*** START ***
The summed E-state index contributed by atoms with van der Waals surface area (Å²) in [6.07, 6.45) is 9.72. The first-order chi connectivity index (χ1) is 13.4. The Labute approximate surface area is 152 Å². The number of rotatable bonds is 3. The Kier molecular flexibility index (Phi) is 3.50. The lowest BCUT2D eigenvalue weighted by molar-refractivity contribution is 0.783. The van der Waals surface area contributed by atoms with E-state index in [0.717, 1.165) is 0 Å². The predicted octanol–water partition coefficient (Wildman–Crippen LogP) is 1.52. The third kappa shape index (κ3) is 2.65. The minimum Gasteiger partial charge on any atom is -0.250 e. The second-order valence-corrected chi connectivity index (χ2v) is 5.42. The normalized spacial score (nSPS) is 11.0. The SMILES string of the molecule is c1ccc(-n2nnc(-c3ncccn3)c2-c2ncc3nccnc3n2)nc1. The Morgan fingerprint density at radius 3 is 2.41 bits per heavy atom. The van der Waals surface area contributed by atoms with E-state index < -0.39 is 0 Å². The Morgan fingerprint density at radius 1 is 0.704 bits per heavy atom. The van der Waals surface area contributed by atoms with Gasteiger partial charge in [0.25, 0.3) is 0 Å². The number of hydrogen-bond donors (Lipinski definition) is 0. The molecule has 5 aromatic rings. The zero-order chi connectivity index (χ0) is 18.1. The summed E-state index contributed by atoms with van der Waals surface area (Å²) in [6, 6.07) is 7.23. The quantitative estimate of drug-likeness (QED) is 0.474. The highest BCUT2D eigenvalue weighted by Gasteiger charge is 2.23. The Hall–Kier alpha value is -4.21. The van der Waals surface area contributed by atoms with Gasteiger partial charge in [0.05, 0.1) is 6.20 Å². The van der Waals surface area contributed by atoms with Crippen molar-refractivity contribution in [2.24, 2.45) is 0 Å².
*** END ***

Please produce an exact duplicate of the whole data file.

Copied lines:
The summed E-state index contributed by atoms with van der Waals surface area (Å²) in [6.07, 6.45) is 9.72. The first-order chi connectivity index (χ1) is 13.4. The Labute approximate surface area is 152 Å². The number of rotatable bonds is 3. The Kier molecular flexibility index (Phi) is 3.50. The lowest BCUT2D eigenvalue weighted by molar-refractivity contribution is 0.783. The van der Waals surface area contributed by atoms with E-state index in [0.717, 1.165) is 0 Å². The predicted octanol–water partition coefficient (Wildman–Crippen LogP) is 1.52. The third kappa shape index (κ3) is 2.65. The minimum Gasteiger partial charge on any atom is -0.250 e. The second-order valence-corrected chi connectivity index (χ2v) is 5.42. The normalized spacial score (nSPS) is 11.0. The SMILES string of the molecule is c1ccc(-n2nnc(-c3ncccn3)c2-c2ncc3nccnc3n2)nc1. The Morgan fingerprint density at radius 3 is 2.41 bits per heavy atom. The van der Waals surface area contributed by atoms with E-state index < -0.39 is 0 Å². The Morgan fingerprint density at radius 1 is 0.704 bits per heavy atom. The van der Waals surface area contributed by atoms with Gasteiger partial charge in [0.25, 0.3) is 0 Å². The number of hydrogen-bond donors (Lipinski definition) is 0. The molecule has 5 aromatic rings. The zero-order chi connectivity index (χ0) is 18.1. The summed E-state index contributed by atoms with van der Waals surface area (Å²) in [6, 6.07) is 7.23. The quantitative estimate of drug-likeness (QED) is 0.474. The highest BCUT2D eigenvalue weighted by Gasteiger charge is 2.23. The Hall–Kier alpha value is -4.21. The van der Waals surface area contributed by atoms with Gasteiger partial charge in [0.05, 0.1) is 6.20 Å². The van der Waals surface area contributed by atoms with Crippen molar-refractivity contribution in [2.24, 2.45) is 0 Å².